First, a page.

So, I met Dave and got to know him and started talking and there was this whole other scene that was starting and certainly he was there on the downbeat of that, with Metallica. And, you know, it was interesting because as we talked about music, you know, I knew some of the bigger, more mainstream bands, Def Leppard, Iron Maiden, a lot of these new wave British heavy metal groups. But then there was this second wave of Diamond Head, Motorhead, Tygers of Pan Tang, Tank, you know, all this kind of stuff that was coming over from Europe.

And that really was kind of the real underground of that scene that inspired what would become the thrash scene. And this movie speaks to the importance of Los Angeles and how many great musicians and bands came out of Los Angeles. Even though L.A. never really got the credit for its contribution to thrash.

What's the most surreal thing about narrating a documentary that's about your peers, friends and yourself?

I think what's so weird about it is they send you the script, because, you know Bob Nalbandian, who has been a long time friend, and in fact was one of the first people I met when I got to Los Angeles, through Dave, because he really was just really there as a fan. So when he tapped all of us to participate in this film a lot of the segments had been filmed and then he sent me the script, which I did at the studio here in Scottsdale, Arizona, where I live. So, of course I knew the storyline but, you know, seriously, how my narration fits in with all of cuts of people like, even myself being interviewed in the film, you know Lars and Juan Garcia who is the guitar player in Body Count.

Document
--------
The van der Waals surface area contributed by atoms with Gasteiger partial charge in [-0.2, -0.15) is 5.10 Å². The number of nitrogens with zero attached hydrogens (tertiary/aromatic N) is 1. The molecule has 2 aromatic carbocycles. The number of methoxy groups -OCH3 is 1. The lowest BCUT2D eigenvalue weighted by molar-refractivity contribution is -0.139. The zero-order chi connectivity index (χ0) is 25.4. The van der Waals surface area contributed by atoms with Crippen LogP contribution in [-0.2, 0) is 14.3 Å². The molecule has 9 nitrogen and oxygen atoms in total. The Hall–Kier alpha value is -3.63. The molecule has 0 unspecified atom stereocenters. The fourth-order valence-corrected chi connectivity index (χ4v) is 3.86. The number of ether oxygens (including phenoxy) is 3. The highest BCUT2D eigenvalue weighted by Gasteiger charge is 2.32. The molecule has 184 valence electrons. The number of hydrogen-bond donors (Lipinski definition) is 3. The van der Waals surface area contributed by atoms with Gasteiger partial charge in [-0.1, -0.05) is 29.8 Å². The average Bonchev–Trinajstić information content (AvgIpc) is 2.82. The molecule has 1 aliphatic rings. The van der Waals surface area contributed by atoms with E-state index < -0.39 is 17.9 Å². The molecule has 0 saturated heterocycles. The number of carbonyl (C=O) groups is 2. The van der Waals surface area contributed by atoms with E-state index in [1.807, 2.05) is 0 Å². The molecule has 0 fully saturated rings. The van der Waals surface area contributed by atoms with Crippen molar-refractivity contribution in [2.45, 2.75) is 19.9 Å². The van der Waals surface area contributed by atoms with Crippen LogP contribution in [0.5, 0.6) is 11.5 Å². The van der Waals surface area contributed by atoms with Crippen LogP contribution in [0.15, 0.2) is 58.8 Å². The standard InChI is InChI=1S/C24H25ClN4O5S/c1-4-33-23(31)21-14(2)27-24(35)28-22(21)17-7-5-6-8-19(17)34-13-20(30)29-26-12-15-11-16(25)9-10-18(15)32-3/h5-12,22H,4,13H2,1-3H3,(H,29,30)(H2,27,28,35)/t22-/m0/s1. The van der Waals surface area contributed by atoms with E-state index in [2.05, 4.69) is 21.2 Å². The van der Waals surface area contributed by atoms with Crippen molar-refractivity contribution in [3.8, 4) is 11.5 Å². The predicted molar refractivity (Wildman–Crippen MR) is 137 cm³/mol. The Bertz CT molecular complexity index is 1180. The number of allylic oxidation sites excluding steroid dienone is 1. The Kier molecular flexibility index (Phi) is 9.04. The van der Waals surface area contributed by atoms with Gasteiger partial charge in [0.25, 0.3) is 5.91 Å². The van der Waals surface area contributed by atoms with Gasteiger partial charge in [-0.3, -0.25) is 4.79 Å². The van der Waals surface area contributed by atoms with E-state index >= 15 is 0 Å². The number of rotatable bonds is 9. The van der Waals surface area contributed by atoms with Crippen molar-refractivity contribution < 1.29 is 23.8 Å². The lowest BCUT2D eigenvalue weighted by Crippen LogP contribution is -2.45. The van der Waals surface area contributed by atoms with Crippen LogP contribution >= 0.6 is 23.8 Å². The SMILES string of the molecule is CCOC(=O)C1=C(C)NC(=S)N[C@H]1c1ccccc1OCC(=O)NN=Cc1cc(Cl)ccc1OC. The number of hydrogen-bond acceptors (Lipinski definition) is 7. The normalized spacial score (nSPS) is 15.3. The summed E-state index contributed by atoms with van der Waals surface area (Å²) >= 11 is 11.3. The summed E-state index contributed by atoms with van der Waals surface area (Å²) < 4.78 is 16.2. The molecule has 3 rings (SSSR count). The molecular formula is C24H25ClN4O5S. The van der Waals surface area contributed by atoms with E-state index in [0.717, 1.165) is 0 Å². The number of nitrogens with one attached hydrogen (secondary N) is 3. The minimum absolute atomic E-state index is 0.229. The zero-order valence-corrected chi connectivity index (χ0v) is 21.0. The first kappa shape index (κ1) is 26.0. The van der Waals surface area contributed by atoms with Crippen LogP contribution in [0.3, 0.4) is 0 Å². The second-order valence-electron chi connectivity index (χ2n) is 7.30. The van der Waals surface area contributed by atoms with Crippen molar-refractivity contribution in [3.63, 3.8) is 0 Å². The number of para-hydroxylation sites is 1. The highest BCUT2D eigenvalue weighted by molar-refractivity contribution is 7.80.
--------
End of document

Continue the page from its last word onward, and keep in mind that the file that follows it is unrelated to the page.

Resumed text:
So yeah, it's kind of interesting to say, Yeah Metallica and Megadeth, you know, speaking about my own band, Megadeth, in the film, you know, using my best James Earl Jones, and narrating film.

But, you know, it was kind of educational, actually, even doing a narration, because you learn things about - it's kind of like making a record, you learn more about your buddies in the band as you're working with them in the studio and I think the same thing happened with the narration process.

Being a founding member of Megadeth you were right in the middle of the trash scene. What came as a surprise to you, something you never knew until you narrated The Rise of L.A. Thrash Metal documentary?

You know, probably there was was a handful of different people that were there. I knew of Brian Slagel of Metal Blade, I knew of his importance. In fact, he was kind of the guy in Los Angeles. Johnny Z with Megaforce was on the east coast and of course Combat Records who Megadeth would later sign with, the east coast label. I knew a lot of the people. Kate from Hi Racks, I knew of Armored Saint of course. They aren't really a thrash band but they were kind of friends of the trash scene. I think probably what was - the most educational thing I saw watching the film was Marty Friedman's explanation of it.